With the explosive rise of population and consumption, the yearly geometric increase of waste has led to the most severe environmental crisis in Beijing. Officials in the Municipal Administration Commission have to resort to waste burning as the resolution.

 

Nie Yongfeng, a professor at Tsinghua University, explained that the main cause for waste besiegement is the lack of capacity and means for waste disposal. “We must enhance the percentage of garbage which will be burned,” says Professor Nie.

 

At present, the majority of the garbage in Beijing is buried. Municipal administrators say that the government plans to burn 40 percent by 2015. However, many people oppose constructing refuse burners. As early as 2006, the project - building garbage furnace in Liulitun in replacement of the landfill - met with immediate protest among local residents and was abandoned for fear of emitting dioxin, a cancer-causing gas.

 

Nie Yongfeng affirms that modern technology can reduce the emission of dioxin to a tiny amount - which is too small to lead to cancer - and assures the residents of their safety with the precedent of Japan, where “over a thousand waste burners are built just inside the city.”

 

 “It is no other than murder to construct burning factories without well-developed waste sorting system,” Zhao Zhangping, a scholar at Chinese Research Academy of Environmental Sciences and former PKU graduate, points out that the prerequisite for refuse incineration in Japan is their sophisticated sorting system.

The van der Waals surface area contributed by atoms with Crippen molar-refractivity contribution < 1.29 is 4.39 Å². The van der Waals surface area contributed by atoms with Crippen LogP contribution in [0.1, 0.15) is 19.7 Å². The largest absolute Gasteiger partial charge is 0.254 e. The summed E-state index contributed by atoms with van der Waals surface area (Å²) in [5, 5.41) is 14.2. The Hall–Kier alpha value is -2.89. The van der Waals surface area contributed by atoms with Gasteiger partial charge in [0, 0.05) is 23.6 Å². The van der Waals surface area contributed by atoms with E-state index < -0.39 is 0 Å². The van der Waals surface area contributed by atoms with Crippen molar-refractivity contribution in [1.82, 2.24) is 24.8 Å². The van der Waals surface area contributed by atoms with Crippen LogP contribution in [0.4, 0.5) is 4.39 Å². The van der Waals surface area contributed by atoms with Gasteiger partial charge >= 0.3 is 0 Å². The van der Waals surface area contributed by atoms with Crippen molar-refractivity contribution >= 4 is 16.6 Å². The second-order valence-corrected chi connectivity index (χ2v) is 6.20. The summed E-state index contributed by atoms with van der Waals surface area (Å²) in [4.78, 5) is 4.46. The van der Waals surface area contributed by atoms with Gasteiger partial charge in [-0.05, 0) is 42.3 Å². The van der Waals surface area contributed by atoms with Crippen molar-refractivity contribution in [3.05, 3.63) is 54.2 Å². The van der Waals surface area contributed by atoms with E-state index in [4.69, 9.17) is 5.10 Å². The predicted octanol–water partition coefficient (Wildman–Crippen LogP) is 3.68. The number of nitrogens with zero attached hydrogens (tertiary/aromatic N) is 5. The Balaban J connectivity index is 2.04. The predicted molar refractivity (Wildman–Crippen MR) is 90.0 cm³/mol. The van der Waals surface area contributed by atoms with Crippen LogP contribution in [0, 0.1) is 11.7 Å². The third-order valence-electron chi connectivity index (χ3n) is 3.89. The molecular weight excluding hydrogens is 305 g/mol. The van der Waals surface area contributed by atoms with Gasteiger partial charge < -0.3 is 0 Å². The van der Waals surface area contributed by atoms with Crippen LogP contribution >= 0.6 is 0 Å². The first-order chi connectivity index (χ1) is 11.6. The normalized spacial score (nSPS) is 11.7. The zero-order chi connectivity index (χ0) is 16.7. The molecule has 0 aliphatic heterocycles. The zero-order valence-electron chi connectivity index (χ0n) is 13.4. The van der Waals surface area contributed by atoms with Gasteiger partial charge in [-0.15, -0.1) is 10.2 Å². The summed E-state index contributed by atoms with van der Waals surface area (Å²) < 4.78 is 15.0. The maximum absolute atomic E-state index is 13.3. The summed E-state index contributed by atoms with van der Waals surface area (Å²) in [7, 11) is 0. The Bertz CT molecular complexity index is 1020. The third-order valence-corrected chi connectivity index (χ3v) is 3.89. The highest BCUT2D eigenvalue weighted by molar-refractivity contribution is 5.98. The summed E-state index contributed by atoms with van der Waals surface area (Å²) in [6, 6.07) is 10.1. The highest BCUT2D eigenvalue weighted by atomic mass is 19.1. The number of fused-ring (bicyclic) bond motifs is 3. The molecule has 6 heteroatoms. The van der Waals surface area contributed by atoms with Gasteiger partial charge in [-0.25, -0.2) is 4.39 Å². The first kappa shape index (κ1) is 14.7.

Currently, the government is advocating all the citizens to participate in refuse sorting. However, Xiao Shu, a renowned commentator, noted in his blog that no matter how enthusiastic the citizens are in garbage sorting, all are in vain as long as the government fails to provide supporting infrastructures.

 

 “I don’t sort my garbage because there is only one dust can in the dormitory,” says Zhuang Weihuan, a PKU junior student, “I would like to do so if the collecting system will be changed.”

 

In a city where garbage transportation and disposal system remains backward, we shall continue to rely on the bare hands of garbage collectors for waste sorting. Mrs. Wu’s right hand was cut by a fragment of glass this morning while searching the trash can. The school used to give them a pair of gloves, but in recent years the welfare has been cut down for tight budget.

 

Reported by: Li Chenzhao and Tang Shanshan

Edited by: Arthars